I fell in love yesterday.
No, not that kind of love. Not romantic love, but love nonetheless. I was surprised by it. I didn't expect to fall in love; I'd been angry for far too long. It's hard to explain why, so let me tell you a story.
Once upon a time there was a little girl. There wasn't much special about her, just an ordinary sort of girl, but she had a big brother. He was tall and handsome and funny, and she loved him with all her heart. Even though he was 18 years older than her, he was her hero and could do no wrong in her eyes.
There was just one problem. Her brother lived very far away. They visited when they could, but it was never often enough for the little girl. Her brother got married and started a family of his own. The visits were harder to come by, but she still worshipped him and he could do no wrong.
Then one day it happened, as it inevitably does. The hero fell off his pedestal and the little girl, grown now into a young woman, was devastated.
I'm sure you've guessed by now, that little girl was me.
I was 25 when my father died. My brother, Ben, was 43. Dad's funeral was the same weekend as his son's high school graduation. I'm sure it was a difficult choice for him. After all, Mom, Dad, and I lived in New York, while Ben and his family lived in southern Georgia. There was no way for him to attend both the funeral and the graduation. I know Dad would have wanted him to stay home, but it still hurt when we got the call that Ben wasn't coming.
I understood it. I knew he had his own family to consider.
I didn't like it, not one little bit.
I felt he had betrayed Dad, that he should have been there to hear the things that people had to say about our father, to listen to their memories of him and how he touched their lives. I was grief stricken and angry and disappointed. I couldn't be angry with Dad for dying, so I got angry with Ben for not coming to the funeral.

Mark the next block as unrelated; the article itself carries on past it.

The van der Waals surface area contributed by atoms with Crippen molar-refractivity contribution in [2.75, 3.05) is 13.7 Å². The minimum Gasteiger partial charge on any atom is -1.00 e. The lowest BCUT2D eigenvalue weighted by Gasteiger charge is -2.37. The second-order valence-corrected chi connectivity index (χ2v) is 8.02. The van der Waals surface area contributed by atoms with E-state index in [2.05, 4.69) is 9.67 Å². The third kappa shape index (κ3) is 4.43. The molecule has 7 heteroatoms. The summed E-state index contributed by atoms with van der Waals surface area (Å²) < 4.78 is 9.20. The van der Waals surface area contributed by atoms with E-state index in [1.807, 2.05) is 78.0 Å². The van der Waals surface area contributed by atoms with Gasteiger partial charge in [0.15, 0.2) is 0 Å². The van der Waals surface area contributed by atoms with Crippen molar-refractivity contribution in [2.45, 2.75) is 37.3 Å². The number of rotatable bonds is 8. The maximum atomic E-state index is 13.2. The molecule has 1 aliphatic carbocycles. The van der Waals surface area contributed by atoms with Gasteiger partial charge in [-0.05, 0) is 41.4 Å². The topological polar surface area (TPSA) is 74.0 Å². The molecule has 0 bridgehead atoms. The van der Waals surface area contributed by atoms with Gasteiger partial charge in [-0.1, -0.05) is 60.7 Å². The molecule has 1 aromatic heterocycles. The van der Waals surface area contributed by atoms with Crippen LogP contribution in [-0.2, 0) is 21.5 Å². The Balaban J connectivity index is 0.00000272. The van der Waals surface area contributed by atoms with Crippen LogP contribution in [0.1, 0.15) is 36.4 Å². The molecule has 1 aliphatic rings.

And I'd managed to stay angry and disillusioned for the next nine years.
I didn't talk to Ben. I didn't visit him. I did my level best to ignore his very existence. When my mother would tell me Ben had called and asked how I was doing, I shrugged it off and went back to ignoring him. I know it wasn't right, or fair, but it was how I dealt with the pain of losing my father.
That all changed this weekend.
My brother came to visit, came to see his family... came to see me. He and his wife flew up from Georgia for his birthday. My cousin planned a big family party in his honor. I was ambivalent about going. I really wasn't sure I wanted to see him again, wasn't sure I could bear to see him and not say terrible things, things I would regret later. I talked about it with my Mom and she told me it was my decision. For days I thought about it, trying to decide what to do. In the end, I knew.
I had to go. I owed it to my father. He wouldn't be happy with how things were between Ben and I. And so, I went.
When I saw Ben, he smiled at me and my anger died. It didn't matter any more. What mattered now was that he was here. I hugged my brother and tried desperately not to cry. My mom took Ben a present, two American Legion hats that had belonged to our dad. When Ben opened it, he did cry. He cried for our father and I finally saw how much he had loved Dad.
That's when I fell in love. The hurt was gone and he was my brother again.
He asked me to go to Niagara Falls with them the next day and I agreed without hesitation. We rode in my car, talking as if no time had passed, and yet savoring the time we had together. It was a perfect day, sunny and beautiful, and I never wanted it to end. We rode the Maid of the Mist, laughing like loons in our blue plastic ponchos, and took pictures of the rainbow. Ben bought me a baseball hat in the gift shop.
When I went to climb into my car to go home, Ben hugged me tight and asked me to come visit. He handed me the hat and asked me to think of him when I wore it. This time, I was the one that cried. After another long hug, I got in my car and headed home. As I pulled away, I could see Ben standing there, watching me go.
I put my hat on my head, making a silent promise as I did so that my next vacation would be a trip to southern Georgia.
And somewhere above, my father smiled.
Copyright 2004 by Beth Hackett
All Rights Reserved